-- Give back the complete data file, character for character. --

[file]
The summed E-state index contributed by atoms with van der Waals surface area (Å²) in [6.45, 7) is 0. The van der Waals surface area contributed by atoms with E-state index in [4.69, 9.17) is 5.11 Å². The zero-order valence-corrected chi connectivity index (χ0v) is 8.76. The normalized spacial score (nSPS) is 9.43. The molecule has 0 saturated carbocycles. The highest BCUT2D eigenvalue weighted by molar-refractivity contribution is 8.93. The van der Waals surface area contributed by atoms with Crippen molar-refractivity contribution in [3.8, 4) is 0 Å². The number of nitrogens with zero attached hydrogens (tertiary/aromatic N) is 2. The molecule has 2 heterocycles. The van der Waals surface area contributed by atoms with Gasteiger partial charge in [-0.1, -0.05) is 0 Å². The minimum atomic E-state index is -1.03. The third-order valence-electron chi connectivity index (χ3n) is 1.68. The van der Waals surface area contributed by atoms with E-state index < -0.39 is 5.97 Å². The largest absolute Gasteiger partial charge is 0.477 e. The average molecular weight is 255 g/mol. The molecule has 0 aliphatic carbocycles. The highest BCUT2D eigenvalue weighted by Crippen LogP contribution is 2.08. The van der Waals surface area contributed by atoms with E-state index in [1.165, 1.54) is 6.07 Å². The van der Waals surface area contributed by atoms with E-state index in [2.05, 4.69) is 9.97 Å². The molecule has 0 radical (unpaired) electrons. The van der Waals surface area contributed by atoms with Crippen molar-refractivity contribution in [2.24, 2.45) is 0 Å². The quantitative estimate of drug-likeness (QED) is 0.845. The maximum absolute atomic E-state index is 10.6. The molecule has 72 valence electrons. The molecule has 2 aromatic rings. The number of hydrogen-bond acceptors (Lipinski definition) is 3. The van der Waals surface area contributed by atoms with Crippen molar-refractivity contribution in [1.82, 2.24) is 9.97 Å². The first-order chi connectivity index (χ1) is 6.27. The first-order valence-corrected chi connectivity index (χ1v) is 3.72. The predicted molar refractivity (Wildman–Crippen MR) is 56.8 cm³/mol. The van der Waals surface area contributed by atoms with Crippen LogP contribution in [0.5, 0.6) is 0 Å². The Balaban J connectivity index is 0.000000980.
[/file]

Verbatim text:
The summed E-state index contributed by atoms with van der Waals surface area (Å²) in [6.45, 7) is 0. The van der Waals surface area contributed by atoms with E-state index in [4.69, 9.17) is 5.11 Å². The zero-order valence-corrected chi connectivity index (χ0v) is 8.76. The normalized spacial score (nSPS) is 9.43. The molecule has 0 saturated carbocycles. The highest BCUT2D eigenvalue weighted by molar-refractivity contribution is 8.93. The van der Waals surface area contributed by atoms with Crippen molar-refractivity contribution in [3.8, 4) is 0 Å². The number of nitrogens with zero attached hydrogens (tertiary/aromatic N) is 2. The molecule has 2 heterocycles. The van der Waals surface area contributed by atoms with Gasteiger partial charge in [-0.1, -0.05) is 0 Å². The minimum atomic E-state index is -1.03. The third-order valence-electron chi connectivity index (χ3n) is 1.68. The van der Waals surface area contributed by atoms with E-state index < -0.39 is 5.97 Å². The largest absolute Gasteiger partial charge is 0.477 e. The average molecular weight is 255 g/mol. The molecule has 0 aliphatic carbocycles. The highest BCUT2D eigenvalue weighted by Crippen LogP contribution is 2.08. The van der Waals surface area contributed by atoms with E-state index in [1.165, 1.54) is 6.07 Å². The van der Waals surface area contributed by atoms with E-state index in [2.05, 4.69) is 9.97 Å². The molecule has 0 radical (unpaired) electrons. The van der Waals surface area contributed by atoms with Crippen molar-refractivity contribution in [2.24, 2.45) is 0 Å². The quantitative estimate of drug-likeness (QED) is 0.845. The maximum absolute atomic E-state index is 10.6. The molecule has 72 valence electrons. The molecule has 2 aromatic rings. The number of hydrogen-bond acceptors (Lipinski definition) is 3. The van der Waals surface area contributed by atoms with Crippen molar-refractivity contribution in [1.82, 2.24) is 9.97 Å². The first-order chi connectivity index (χ1) is 6.27. The first-order valence-corrected chi connectivity index (χ1v) is 3.72. The predicted molar refractivity (Wildman–Crippen MR) is 56.8 cm³/mol. The van der Waals surface area contributed by atoms with Crippen LogP contribution in [0.5, 0.6) is 0 Å². The Balaban J connectivity index is 0.000000980.